Friday, 22 May 2020 08:20

UNP goes before SC, challenging indefinite dissolution of P’ment

States President’s proclamation of dissolution “null and void”; old Parliament can function after 3 June

United National Party General Secretary Akila Viraj Kariyawasam yesterday filed a Fundamental Rights (FR) petition before the Supreme Court, challenging the indefinite dissolution of the eighth Parliament.

In his petition to the Supreme Court, the General-Secretary of the UNP states that the Election Commission (EC) had announced the date of the Parliamentary Election for the ninth Parliament as 20 June.

This date exceeds the obligatory three-month period envisaged in Article 70(5) of the Constitution.

Article 70(5) states that the new Parliament must meet on a date no later than three months after the dissolution of the existing Parliament. The eighth Parliament was dissolved on 2 March, and the three-month period will lapse on 2 June.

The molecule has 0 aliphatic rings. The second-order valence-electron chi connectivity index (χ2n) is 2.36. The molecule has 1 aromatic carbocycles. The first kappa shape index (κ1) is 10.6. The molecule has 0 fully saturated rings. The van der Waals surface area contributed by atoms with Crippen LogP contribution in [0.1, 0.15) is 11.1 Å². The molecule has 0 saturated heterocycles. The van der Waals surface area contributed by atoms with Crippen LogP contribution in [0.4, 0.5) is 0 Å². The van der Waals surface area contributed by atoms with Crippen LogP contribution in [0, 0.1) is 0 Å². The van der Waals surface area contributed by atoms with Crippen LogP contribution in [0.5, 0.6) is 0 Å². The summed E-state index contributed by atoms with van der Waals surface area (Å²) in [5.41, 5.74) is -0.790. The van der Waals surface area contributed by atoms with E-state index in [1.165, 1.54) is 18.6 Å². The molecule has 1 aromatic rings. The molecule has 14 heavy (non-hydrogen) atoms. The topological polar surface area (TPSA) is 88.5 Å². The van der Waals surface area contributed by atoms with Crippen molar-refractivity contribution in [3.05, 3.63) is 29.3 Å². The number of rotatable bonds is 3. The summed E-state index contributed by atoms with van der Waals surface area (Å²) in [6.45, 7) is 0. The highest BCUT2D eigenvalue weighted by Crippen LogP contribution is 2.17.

The petition stated that post-2 June, the “Prime Minister and the Cabinet of Ministers will also cease to hold office as the Constitution does not contemplate the Prime Minister and the Cabinet of Ministers holding office indefinitely without a free and fair Parliamentary Election being held within the compulsory time limit of three months specified in the Constitution”.

The petition goes on to state that through the President’s refusal to reconvene the eighth Parliament, thereby allowing a lapse of more than three months without a sitting Parliament, he has failed in his mandatory duty imposed on him by Article 33(1)(a) of the Constitution.

The petition has requested the court to render the President’s Proclamation, dissolving Parliament as “null and void and of no force or effect in law”, and to recognise that the eighth Parliament is legally empowered to function from 3 June according to the Standing Orders of Parliament.


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